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Information Integrity: An Edge

Paul Prabhaker
Friday, February 28, 2003
Paul Prabhaker
“The American economy—our economy—is built on confidence. The conviction that our free enterprise system will continue to be the most powerful and promising in the world…All investment is an act of faith, and faith is earned by integrity.”

President George W. Bush
July 09, 2002

THE GLOBAL ECONOMY, TO A LARGE EXTENT, IS built on the power of the American marketplace. A major strength of America’s business empire that makes it so dynamic and resilient is the basic relationship that exists between customers, investors and businesses. Working together, the market synergy created by the three results in extraordinary economic wealth. Working apart from each other, American markets can look very ordinary, as in some recent cases. Information is the glue that connects them. Managing the flow of information is the only way to combine the various parts and create a market entity that is bigger and better than the sum of the parts. In other words, much of the American business mystique is based on an implicit trust in the information that flows across, through and around businesses. Simply put, information is the DNA of the contemporary markets. Recent events have provided ample evidence that “bad” information can be extraordinarily costly to businesses, customers, investors and society.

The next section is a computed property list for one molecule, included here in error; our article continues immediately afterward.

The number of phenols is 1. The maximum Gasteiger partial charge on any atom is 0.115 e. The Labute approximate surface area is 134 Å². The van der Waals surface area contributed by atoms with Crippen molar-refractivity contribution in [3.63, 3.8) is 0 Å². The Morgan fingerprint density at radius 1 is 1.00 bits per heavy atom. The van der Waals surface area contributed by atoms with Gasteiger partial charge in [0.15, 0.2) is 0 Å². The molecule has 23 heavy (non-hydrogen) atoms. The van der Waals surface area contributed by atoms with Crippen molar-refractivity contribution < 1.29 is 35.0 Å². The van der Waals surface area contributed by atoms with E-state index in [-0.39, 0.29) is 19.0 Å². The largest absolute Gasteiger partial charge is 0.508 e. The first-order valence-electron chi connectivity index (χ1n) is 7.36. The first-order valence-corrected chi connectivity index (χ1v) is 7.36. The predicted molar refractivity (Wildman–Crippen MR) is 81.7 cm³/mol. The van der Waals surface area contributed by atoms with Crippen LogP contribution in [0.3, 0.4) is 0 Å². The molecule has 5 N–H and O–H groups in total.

Consider this. What do these have in common: customers feeling ripped off, shareholders feeling cheated, business partners feeling they’ve been taken advantage of? All of them used judgments that turned out to be faulty. Judgments, one might add, that were based on bad information. Bad information results in a no-win situation for all concerned—customers, investors and businesses—and destroys economic wealth. Good information, on the other hand, enhances the synergy and creates more economic wealth. The marketplace is a meeting ground between customers’ expectations and vendors’ promises, sparked by shareholder investments. Business deals go sour when these expectations and promises are not aligned. Accurate, consistent and reliable information, made available to the right party at the right time, can shape and project expectations and promises in the intended manner.

So, the question becomes how do we ensure that the information present is good? In fact, how do we even begin to define good information? The goodness of information can be measured by the integrity of the information. Information integrity is a futuristic concept that goes well beyond traditional data quality, security, privacy, etc. The three pillars of information integrity are accuracy, consistency and reliability. If the information concerned lacks any one of the three properties, then it does not have the integrity needed and bad things may happen.

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